Immediately upon Peter’s confession of JesusJesus is the Messiah whose life, death, and resurrection are God's saving act for humanity More as MessiahThe Messiah was the one who, it was believed, would come to free the people of Israel from bondage and exile. In Jewish thought the Messiah is the anticipated one who will come, as prophesied by Isaiah. In Christian thought Jesus of Nazareth is identified... More, Jesus now turns his direction toward the cross and foretells his passionPassion is the theological term used to describe Jesus' suffering prior to and including his crucifixion. The Passion Narrative (the portions of the Gospels that tell of the Last Supper, trial, and crucifixion of Jesus) are often read in church during Holy Week. More, death, and resurrection. He then turns to teach his disciples that in taking up their cross those who follow Jesus will discover that losing one’s life for his sake is the way to true life.
Peter’s confession, a pivotal climax in the Gospel, now turns the narrative of Jesus toward his passion and death. This passage presents the first of three passion predictions (16:21; 17:22-23; 20:17-19) taken over from Mark, but which are greatly adapted in the outline and content of the next chapters that lead up to Matthew’s passion narrative proper. Of first importance is the way that this passage and the first announcement of Jesus’ passion and death are tied so closely to Peter’s confession. Second, here following Mark, the foretelling immediately leads to teaching about discipleship. Thus confession of Jesus as Messiah; the suffering, death, and resurrection of the Messiah; and what it means to follow as a discipleA disciple is a person who accepts and follows the pronouncements of a teacher. Jesus chose twelve disciples (also called "apostles" in some of the Gospels) to follow him and bear witness to his message Anyone who (like them) follows Jesus is engaged in Christian... More of this Messiah are all bound together in this pivotal section. As noted also in the comments on 4:12-25, some readers have seen in the transitional phrase “From that time on…” (16:21, matching 4:17) a clue to the Matthew’s structure and movement, dividing the Gospel into three major sections: the presentation of Jesus Messiah (1:1-4:16); the public ministry of Jesus Messiah (4:17-16:20); and the suffering, death, and resurrection of Jesus Messiah (16:21-28:20).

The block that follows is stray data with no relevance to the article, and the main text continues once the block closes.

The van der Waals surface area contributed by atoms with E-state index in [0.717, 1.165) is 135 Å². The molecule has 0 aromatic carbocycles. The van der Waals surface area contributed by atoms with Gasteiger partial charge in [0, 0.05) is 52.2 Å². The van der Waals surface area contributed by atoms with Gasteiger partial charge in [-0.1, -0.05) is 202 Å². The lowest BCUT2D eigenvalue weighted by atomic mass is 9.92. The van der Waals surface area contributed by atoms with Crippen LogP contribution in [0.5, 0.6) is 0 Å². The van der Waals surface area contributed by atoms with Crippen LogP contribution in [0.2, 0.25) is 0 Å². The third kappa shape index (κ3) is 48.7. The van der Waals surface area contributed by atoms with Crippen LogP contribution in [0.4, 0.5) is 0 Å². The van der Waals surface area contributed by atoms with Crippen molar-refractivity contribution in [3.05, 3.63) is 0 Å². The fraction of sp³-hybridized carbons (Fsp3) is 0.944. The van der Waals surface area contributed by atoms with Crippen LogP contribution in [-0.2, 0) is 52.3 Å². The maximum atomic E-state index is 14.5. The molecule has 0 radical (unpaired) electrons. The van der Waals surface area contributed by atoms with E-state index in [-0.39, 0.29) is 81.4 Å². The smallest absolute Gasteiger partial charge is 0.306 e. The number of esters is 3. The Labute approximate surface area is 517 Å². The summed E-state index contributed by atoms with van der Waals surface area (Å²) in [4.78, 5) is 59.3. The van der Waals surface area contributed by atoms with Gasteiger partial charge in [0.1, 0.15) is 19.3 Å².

That Jesus now “shows” rather than “teaches” his disciples what is to happen perhaps marks this event as one of revelation and the gift of special knowledge now being imparted to this disciple community. In the call to take up the cross and follow, discipleship is constituted and linked not just by lofty confession but by being joined to the story of this Messiah, to the life, mission, death, and resurrection of Jesus of Nazareth. Peter’s attempt to deny the suffering role of the Messiah is met by Jesus’ harsh rejection. In ascribing the attempt to Satan, he recalls and equates it with his testing by Satan in the wilderness (4:1-11). In pressing it, PeterThe disciple who denied Jesus during his trial but later became a leader in proclaiming Jesus More has become a “stumbling block” (that is, an “offense”; see the same term in 11:6; 18:6-8; 26:31-33). Disciples are instead called to an obedient giving of self for the neighbor in which hearing and doing are in conformity (see the Sermon on the Mount; 7:12, 21) and the whole of the law is fulfilled. Such conformity comes only by the transforming power of God’s blessingBlessing is the asking for or the giving of God's favor. Isaac was tricked into blessing Jacob instead of his firstborn Esau. At the Last Supper Jesus offered a blessing over bread and wine. To be blessed is to be favored by God. More and presence in this Messiah. Through his resurrected life in this community, confession and life are bound together in the responsible exercise of love and mercyMercy is a term used to describe leniency or compassion. God's mercy is frequently referred to or invoked in both the Old and New Testaments. More for the world. This obedient love is encouraged in Jesus’ final strong declaration that some standing there will not taste death until they see the Son of Man coming in his kingdom. Here is a clue to Matthew’s understanding of the kingdom and a strong reminder to every generation of hearers that we wait in the meantime for a coming which will happen at an unknown hour.